U.S. chain Thriftway introduced the system, which uses technology from Pay By Touch, in its store in the Seattle area in 2002. It said it now sees thousands of transactions a month using the payment method.
Once people have enrolled in the Pay By Touch system, they have their fingerprint scanned as verification of identity at the checkout. They then choose which credit card they want to pay the bill with, having already registered the credit cards with the store.
Thriftway President Paul Kapioski said rather than shying away from the technology because of concerns about protecting their privacy, customer demand ensured that the biometric payment system made it past the pilot stage.
The fingerprint payment system was initially scheduled for a 60-day trial, but "people were quick to warm up to it...after 60 days, we made it part of our payment package," he said at the Retail Fraud Conference in London on Tuesday.
"We found people came to the store because of this--lots of senior citizens felt more secure not carrying money to the store," Kapioski said. "The major concern is 'biometric, fingerprint, what's it going to be used for?'...Once (customers) understood what it was used for, it became a nonissue," he added.
Kapioski added that one man even drove 400 miles to use the technology.
The main business driver for biometrics, he said, was cost; it enables the retailer to shave cents off the average cost of an electronic payment transaction. With the biometric system, customers are encouraged to use their debit card, which cost the company almost half as much as the same payment by credit card, for example.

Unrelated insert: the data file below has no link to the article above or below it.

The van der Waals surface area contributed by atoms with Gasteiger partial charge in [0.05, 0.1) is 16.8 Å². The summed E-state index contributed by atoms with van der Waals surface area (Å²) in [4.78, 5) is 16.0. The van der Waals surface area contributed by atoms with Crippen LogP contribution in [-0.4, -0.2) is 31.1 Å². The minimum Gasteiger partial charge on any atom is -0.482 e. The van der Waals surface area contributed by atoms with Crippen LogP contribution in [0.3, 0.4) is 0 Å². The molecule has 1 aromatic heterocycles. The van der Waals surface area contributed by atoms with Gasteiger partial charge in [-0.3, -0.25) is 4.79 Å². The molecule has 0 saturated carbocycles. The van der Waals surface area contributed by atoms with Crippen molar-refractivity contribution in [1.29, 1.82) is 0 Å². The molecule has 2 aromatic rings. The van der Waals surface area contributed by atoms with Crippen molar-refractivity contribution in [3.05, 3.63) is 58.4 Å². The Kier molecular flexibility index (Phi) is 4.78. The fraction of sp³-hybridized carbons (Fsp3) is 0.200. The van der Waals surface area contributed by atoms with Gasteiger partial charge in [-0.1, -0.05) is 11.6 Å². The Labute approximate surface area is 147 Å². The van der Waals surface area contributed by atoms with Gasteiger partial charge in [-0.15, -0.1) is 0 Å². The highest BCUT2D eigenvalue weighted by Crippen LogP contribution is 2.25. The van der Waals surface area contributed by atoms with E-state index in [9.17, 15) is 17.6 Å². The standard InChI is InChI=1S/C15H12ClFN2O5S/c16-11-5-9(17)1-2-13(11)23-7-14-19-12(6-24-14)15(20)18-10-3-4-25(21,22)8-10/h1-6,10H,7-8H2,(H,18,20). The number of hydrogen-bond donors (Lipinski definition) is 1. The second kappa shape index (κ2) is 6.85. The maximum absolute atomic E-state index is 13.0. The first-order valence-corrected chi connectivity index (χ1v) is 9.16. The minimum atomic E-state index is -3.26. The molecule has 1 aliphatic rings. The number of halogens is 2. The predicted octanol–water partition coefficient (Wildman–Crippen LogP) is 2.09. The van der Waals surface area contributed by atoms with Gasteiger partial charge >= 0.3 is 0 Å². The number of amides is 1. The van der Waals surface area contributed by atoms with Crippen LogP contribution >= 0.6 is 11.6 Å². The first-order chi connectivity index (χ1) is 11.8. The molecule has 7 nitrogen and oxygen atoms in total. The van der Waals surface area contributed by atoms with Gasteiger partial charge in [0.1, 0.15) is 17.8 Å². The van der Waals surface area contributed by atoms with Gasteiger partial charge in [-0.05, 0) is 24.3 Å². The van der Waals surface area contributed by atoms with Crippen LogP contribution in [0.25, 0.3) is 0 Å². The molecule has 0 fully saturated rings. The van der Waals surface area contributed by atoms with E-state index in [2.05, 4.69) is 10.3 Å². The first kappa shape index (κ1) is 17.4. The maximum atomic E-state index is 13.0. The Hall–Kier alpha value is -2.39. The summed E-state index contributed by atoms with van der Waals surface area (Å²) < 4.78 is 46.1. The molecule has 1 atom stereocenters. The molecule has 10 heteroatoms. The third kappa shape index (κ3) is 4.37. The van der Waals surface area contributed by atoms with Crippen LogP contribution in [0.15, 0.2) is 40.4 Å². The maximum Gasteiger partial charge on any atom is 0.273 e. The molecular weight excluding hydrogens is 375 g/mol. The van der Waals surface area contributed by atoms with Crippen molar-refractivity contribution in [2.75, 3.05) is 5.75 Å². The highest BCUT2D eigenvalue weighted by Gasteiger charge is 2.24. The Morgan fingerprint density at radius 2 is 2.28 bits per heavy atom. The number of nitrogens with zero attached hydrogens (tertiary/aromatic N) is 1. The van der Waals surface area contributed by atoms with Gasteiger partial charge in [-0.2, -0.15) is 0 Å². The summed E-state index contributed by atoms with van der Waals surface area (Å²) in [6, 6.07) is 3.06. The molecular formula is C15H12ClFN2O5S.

Fraudulent transactions have dropped dramatically due to the system, which now makes up 30 percent of Thriftway's electronic payments, Kapioski said.
"During the last two, two-and-a-half years...there's not been a single fraudulent transaction on this system," he said.
Biometrics is not the only new retail technology to have raised concerns over protection of customers' privacy. Radio frequency identification systems, which place tracking microchips on merchandise, have been criticized for potentially creating an electronic trail of customers' whereabouts and shopping habits that police forces and marketers, for example, could follow.
John Davison, a research director at analyst firm Gartner, said customers were generally willing to accept technologies such as RFID if the benefits of such technology could be "sold" to them.
"Will customers object to RFID? Yes, if you don't sell it to them," he said. "Over two-thirds of customers will accept RFID, if you sell them the basic utilities."
However, he added that certain areas of retail were still technology-wary. "The nearer you get RFID to the payment process, consumers get less keen. When you start linking...to their personal information, they're even less keen."
Jo Best of Silicon.com reported from London.